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jueves, 6 de agosto 2020
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UdeA researchers develop coating that increases the shelf life of fruits

By Yénifer Aristizábal Grajales

Redness and juiciness are perhaps the most attractive qualities of strawberries, but they last as little as the fruit itself. Strawberries can be preserved in perfect conditions for about three days, however, a team of UdeA researchers developed a plant-based edible coating that could increase the shelf life of strawberries by up to 10 days. 

The natural coating developed by UdeA researchers is intended to preserve the firmness, color and taste of strawberries. Photograph: Yénifer Aristizábal Grajales

Since 2011, researchers at the UdeA’s Food Biotechnology Research Group - BIOALI- have been conducting research on different edible coatings to increase the shelf life of a number of foods (arepas, cheese), and obtain higher nutritional values by incorporating naturally occurring compounds.

Currently, BIOALI’s research is focused on strawberries, a fruit that has a shelf life of three to four days. However, this could be increased up to 10 days thanks to this discovery, which would also favor commercialization, especially in rural areas with roads in poor condition, where the marketing cost may be higher due to transportation times and selling through intermediaries.

“In Colombia, most strawberry crops face the problem of lack of adequate access roads, which means that it can take up to two days for farmers to take the product to the marketers, so they have less time to market the product. And even when strawberries can be processed, consumers won’t buy them because of preservative agents”, says BIOALI researcher Oscar Vega-Castro.

Several edible coatings developed by BIOLAI researchers are made from cassava starch. The coating used in strawberries is mixed with rosemary oil extract, which has antimicrobial properties and prevents the fruit from being affected by Botrytis cinereal, a fungal pathogen that causes gray mold.

«We are working to develop an adequate concentration of this extract in order to inhibit the growth of the pathogen. Once we find it, it will be added to the coating formulation either through nanotechnology or using emulsions,” the researcher said.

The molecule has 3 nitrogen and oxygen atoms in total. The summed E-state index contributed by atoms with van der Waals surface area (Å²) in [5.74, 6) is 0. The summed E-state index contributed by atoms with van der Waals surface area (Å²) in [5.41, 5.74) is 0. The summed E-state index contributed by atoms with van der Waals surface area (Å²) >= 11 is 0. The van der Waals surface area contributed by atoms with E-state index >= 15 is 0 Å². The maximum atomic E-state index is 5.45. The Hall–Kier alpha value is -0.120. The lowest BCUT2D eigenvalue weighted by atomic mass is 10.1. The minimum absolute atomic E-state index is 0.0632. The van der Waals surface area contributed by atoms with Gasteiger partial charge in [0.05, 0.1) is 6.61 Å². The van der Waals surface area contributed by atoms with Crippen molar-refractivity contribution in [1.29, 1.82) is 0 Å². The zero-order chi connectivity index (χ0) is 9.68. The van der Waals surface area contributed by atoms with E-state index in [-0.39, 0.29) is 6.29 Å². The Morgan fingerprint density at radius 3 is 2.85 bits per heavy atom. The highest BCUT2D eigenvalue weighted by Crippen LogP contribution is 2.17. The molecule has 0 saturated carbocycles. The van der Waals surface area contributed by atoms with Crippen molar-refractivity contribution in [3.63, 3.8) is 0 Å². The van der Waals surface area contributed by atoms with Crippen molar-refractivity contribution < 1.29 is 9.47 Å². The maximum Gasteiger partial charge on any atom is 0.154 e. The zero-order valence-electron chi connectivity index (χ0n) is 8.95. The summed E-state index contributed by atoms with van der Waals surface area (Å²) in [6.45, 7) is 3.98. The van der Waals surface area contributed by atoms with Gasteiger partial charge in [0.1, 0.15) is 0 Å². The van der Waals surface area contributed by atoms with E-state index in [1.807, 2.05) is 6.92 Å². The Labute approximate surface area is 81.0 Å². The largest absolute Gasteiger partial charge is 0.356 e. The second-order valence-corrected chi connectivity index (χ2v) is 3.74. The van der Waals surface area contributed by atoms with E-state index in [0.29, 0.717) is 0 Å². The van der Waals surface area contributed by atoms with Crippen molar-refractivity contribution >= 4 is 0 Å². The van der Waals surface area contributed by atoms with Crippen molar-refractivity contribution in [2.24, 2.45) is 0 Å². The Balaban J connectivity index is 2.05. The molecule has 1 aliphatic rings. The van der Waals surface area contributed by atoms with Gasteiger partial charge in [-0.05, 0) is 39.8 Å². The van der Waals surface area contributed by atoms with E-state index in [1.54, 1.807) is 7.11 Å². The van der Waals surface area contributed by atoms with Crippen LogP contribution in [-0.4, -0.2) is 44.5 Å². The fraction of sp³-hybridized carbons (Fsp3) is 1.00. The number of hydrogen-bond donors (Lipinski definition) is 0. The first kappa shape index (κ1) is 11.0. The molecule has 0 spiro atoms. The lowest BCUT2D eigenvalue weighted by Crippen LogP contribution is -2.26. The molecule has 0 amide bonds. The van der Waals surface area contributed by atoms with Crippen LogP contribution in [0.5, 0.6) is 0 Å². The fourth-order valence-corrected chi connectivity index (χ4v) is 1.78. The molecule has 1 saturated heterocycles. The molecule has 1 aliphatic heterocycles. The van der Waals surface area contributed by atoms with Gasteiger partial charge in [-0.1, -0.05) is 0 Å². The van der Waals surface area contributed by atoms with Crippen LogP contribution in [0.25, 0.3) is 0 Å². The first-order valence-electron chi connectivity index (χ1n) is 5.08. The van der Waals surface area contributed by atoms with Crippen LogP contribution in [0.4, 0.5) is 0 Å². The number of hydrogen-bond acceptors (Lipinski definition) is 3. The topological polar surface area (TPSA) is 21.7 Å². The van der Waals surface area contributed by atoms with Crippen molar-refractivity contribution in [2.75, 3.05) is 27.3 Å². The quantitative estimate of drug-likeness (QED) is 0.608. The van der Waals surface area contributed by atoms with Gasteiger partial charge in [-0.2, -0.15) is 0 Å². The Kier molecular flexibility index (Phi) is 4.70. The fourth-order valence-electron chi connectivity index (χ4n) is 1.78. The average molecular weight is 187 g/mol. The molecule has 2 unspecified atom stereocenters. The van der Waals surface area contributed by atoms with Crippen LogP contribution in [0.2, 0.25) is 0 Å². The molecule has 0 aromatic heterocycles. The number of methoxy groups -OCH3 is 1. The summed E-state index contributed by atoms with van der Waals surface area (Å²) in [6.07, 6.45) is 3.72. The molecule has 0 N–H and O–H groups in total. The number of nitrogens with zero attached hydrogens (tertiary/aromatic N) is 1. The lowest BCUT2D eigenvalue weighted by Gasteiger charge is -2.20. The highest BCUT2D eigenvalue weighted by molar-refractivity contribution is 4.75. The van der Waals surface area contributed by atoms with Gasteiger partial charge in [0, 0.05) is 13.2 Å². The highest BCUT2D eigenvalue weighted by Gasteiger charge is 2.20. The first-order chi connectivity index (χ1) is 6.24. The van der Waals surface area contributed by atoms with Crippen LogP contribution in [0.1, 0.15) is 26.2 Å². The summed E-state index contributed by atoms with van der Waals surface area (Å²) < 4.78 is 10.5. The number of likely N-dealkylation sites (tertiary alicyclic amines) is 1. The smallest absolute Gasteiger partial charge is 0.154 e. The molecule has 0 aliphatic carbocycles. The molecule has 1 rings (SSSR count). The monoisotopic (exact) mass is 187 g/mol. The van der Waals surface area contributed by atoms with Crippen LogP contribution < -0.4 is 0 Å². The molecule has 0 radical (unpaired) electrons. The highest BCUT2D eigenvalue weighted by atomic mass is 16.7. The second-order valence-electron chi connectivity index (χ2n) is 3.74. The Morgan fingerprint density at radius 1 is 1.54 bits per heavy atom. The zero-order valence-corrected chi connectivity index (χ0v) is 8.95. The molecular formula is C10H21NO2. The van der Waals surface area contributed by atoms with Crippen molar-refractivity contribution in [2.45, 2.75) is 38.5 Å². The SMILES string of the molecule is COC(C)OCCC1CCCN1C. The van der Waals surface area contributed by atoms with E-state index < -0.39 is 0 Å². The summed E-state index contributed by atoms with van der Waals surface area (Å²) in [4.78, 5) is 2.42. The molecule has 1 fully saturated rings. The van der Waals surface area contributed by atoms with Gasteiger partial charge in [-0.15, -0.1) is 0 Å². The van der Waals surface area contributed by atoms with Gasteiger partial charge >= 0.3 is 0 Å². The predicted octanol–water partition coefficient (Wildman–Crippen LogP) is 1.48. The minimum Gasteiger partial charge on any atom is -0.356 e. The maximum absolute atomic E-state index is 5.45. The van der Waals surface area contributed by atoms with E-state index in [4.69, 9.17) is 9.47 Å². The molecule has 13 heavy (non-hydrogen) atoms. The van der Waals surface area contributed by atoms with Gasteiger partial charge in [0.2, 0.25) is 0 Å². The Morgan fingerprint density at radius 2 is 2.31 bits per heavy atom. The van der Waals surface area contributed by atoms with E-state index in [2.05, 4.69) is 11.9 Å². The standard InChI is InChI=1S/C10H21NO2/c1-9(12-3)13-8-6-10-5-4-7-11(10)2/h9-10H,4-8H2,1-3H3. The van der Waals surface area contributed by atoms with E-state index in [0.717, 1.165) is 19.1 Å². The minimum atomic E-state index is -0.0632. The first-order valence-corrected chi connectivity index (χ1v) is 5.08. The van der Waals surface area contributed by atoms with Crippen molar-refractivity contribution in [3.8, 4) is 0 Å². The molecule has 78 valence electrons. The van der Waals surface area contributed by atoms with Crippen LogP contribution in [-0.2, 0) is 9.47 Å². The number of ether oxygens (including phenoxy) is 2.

But researchers also face the challenge of the need to preserve the firmness, color, taste and physical and chemical properties of strawberries, as well as their textural and antioxidant aspects. “This will benefit both the farmers and the marketers due to the increase in the shelf life. On the other hand, consumers will obtain an additive-free, fresh product,” said Vega-Castro.

BIOALI researchers have been investigating this groundbreaking compound for more than six months, but the research is expected to last another year.  Subsequently, the researchers will seek support from UdeA’s Technology Transfer Office in order to present the product to farmers. "The project, which is funded by UdeA Research and Development Committee - CODEI – is also useful for strawberry growers anywhere in the world since the fungus Botrytis cinereal commonly affects strawberry crops across the planet," the researcher said.

The team of researchers is currently studying the impact of this development on farmer communities while providing local farmers with training in good agricultural practices and strawberry cultivation. The training is being offered to farmers in the municipality of La Union, East of Antioquia, which is well known for its potato cultivations, although many farmers have chosen to grow products such as cape gooseberries and strawberries.

" I have 6500 plants in a quarter of a hectare. We harvest twice a week and I’m the only responsible for managing the crop,” says Pedro Ríos, a local strawberry grower.

Yésica Quintero, an agricultural engineer and director of the Unit for Agricultural Technical Assistance (UMATA, for its Spanish acronym) at La Union, says local economy is now largely marked by the commercialization of small fruits, including strawberries, and therefore, the production of fruits with a longer shelf life will result in a more sustainable supply chain.

Sistema Único de Información de Trámites - SUIT
Fundación Universidad de Antioquia
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